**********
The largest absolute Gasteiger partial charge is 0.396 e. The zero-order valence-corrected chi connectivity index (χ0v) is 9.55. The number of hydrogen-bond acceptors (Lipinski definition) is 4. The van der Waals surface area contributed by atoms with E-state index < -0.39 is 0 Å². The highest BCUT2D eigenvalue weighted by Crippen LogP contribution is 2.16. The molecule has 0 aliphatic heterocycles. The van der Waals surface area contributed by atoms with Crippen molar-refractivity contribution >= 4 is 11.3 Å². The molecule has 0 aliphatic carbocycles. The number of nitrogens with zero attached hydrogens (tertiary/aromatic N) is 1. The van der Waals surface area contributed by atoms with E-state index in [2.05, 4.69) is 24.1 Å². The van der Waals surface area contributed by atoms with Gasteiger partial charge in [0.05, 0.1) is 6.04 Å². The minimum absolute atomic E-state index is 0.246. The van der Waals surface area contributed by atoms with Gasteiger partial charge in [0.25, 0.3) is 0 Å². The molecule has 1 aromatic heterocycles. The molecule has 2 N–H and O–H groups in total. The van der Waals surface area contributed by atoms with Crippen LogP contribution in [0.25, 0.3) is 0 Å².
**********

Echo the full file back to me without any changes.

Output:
The largest absolute Gasteiger partial charge is 0.396 e. The zero-order valence-corrected chi connectivity index (χ0v) is 9.55. The number of hydrogen-bond acceptors (Lipinski definition) is 4. The van der Waals surface area contributed by atoms with E-state index < -0.39 is 0 Å². The highest BCUT2D eigenvalue weighted by Crippen LogP contribution is 2.16. The molecule has 0 aliphatic heterocycles. The van der Waals surface area contributed by atoms with Crippen molar-refractivity contribution >= 4 is 11.3 Å². The molecule has 0 aliphatic carbocycles. The number of nitrogens with zero attached hydrogens (tertiary/aromatic N) is 1. The van der Waals surface area contributed by atoms with E-state index in [2.05, 4.69) is 24.1 Å². The van der Waals surface area contributed by atoms with Gasteiger partial charge in [0.05, 0.1) is 6.04 Å². The minimum absolute atomic E-state index is 0.246. The van der Waals surface area contributed by atoms with Gasteiger partial charge in [0.25, 0.3) is 0 Å². The molecule has 1 aromatic heterocycles. The molecule has 2 N–H and O–H groups in total. The van der Waals surface area contributed by atoms with Crippen LogP contribution in [0.25, 0.3) is 0 Å².